7. Survey employees to determine if they find the educational program valuable, are taking advantage of it, what would make it more attractive and other feedback they may have to help continuously improve the program.

 

Every plan and its participant base is different, and there is no one right structure for an educational program. By starting with the above and being willing to modify your program’s offerings according to participant feedback, your educational program will get stronger, you will meet this responsibility and you may even see employee engagement increase!

 

HEY JOEL!

Welcome to Hey Joel! This forum answers plan sponsor questions from all over the country by our in-house former practicing ERISA attorney.

Hey Joel,

What are the risks for late 5500 filings? – Tardy in Tallahassee

 

Dear Tardy,

The main risk is the daily penalties that accrue from the IRS and DOL for each day the filing is not submitted past the deadline. There is a process you can go through that reduces the amount of daily penalties, but there is a filing charge associated with this process as well.

The DOL has a good Q&A document about the program for correcting a late filing: https://www.dol.gov/sites/default/files/ebsa/about-ebsa/our-activities/resource-center/faqs/dfvcp.pdf. Some of the penalty dollar amounts may have changed since this was published as they are adjusted on occasion.

 

Punctual and proud,

Joel Shapiro

 

About Joel Shapiro, JD, LLM

As a former practicing ERISA attorney Joel works to ensure that plan sponsors stay fully informed on all legislative and regulatory matters. Joel earned his Bachelor of Arts from Tufts University and his Juris Doctor from Washington College of Law at the American University.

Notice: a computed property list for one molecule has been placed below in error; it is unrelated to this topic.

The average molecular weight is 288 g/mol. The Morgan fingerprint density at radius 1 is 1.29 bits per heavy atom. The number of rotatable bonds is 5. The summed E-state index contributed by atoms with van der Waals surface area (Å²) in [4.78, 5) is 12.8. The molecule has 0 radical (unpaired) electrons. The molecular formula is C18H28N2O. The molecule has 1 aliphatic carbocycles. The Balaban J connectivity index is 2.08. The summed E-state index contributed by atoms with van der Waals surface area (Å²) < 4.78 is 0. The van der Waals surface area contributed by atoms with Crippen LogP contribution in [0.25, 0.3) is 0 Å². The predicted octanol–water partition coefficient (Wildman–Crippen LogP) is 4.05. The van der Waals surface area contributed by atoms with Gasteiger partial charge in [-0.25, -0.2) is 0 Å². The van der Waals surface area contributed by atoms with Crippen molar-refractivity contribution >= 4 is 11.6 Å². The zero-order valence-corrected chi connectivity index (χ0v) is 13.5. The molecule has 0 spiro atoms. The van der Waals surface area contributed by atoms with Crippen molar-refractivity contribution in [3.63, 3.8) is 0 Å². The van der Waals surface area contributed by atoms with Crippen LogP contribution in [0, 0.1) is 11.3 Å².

PARTICIPANT CORNER: DON'T LET STUDENT LOAN DEBT GET IN YOUR WAY OF FINANCIAL SUCCESS

This month’s employee flyer gives participants ideas to assist in eliminating student loan debt. Download the flyer from your Fiduciary Briefcase at fiduciarybriefcase.com and distribute to your participants. Please see an excerpt on the next page.

If you find yourself in a position of not being able to pay off your student loan debt and save for your future, you’re not alone. According to the New York Federal Reserve, more than two million student loan borrowers have student loan debt greater than $100,000, with approximately 415,000 of them carrying student loan debt in excess of $200,000. Here are some steps you can take to help eliminate your student loan debt:

 

  1. Make a Budget

Do you have a budget that you’re following each month? If not, create one today! With a monthly budget you can track where you are spending your money and where you can cut back. Then take your savings and put it towards your student loans!

 

  1. Pay More Than the Minimum 

It’s no secret that paying the minimum each month will not

get you far. By paying more than the minimum you can attack the principal at a quicker rate. Then your loans will be paid off faster.

 

  1. Apply Raises and Tax Refunds to Your Student Loans

When you get some extra dough from a raise or tax refund it may be tempting to run out and spend it. Wouldn’t it be so much more beneficial to put any extra money you receive towards your debt? Doing this will get you to your goal of being debt-free much quicker.

 

  1. Find Out if Your Employer Offers a Student Loan Repayment Program

Last year the IRS issued a Private Letter Ruling stating that companies offering a retirement plan can amend their plan to include a program for employees making student loan repayments. Under this program, employers make retirement plan contributions into the accounts of employees who are making student loan repayments.

 

DISCLOSURE INFORMATION